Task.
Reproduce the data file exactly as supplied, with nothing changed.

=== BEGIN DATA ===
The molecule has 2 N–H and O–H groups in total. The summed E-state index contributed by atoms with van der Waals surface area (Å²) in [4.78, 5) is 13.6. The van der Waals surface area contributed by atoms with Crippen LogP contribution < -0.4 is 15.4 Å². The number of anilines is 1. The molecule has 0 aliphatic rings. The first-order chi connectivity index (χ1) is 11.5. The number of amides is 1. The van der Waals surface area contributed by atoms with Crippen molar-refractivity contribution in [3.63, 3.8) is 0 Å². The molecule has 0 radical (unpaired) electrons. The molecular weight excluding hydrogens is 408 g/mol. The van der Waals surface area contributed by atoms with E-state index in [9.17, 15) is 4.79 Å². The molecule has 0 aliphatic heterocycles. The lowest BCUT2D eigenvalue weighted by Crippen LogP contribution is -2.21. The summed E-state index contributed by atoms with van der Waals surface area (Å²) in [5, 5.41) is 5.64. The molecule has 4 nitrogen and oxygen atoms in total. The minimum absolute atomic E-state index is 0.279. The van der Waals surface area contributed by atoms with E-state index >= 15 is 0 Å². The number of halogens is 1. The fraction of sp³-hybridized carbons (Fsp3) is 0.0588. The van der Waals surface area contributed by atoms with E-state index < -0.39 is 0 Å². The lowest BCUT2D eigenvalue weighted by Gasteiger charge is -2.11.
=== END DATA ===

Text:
The molecule has 2 N–H and O–H groups in total. The summed E-state index contributed by atoms with van der Waals surface area (Å²) in [4.78, 5) is 13.6. The van der Waals surface area contributed by atoms with Crippen LogP contribution < -0.4 is 15.4 Å². The number of anilines is 1. The molecule has 0 aliphatic rings. The first-order chi connectivity index (χ1) is 11.5. The number of amides is 1. The van der Waals surface area contributed by atoms with Crippen molar-refractivity contribution in [3.63, 3.8) is 0 Å². The molecule has 0 radical (unpaired) electrons. The molecular weight excluding hydrogens is 408 g/mol. The van der Waals surface area contributed by atoms with E-state index in [9.17, 15) is 4.79 Å². The molecule has 0 aliphatic heterocycles. The lowest BCUT2D eigenvalue weighted by Crippen LogP contribution is -2.21. The summed E-state index contributed by atoms with van der Waals surface area (Å²) in [5, 5.41) is 5.64. The molecule has 4 nitrogen and oxygen atoms in total. The minimum absolute atomic E-state index is 0.279. The van der Waals surface area contributed by atoms with E-state index >= 15 is 0 Å². The number of halogens is 1. The fraction of sp³-hybridized carbons (Fsp3) is 0.0588. The van der Waals surface area contributed by atoms with E-state index < -0.39 is 0 Å². The lowest BCUT2D eigenvalue weighted by Gasteiger charge is -2.11.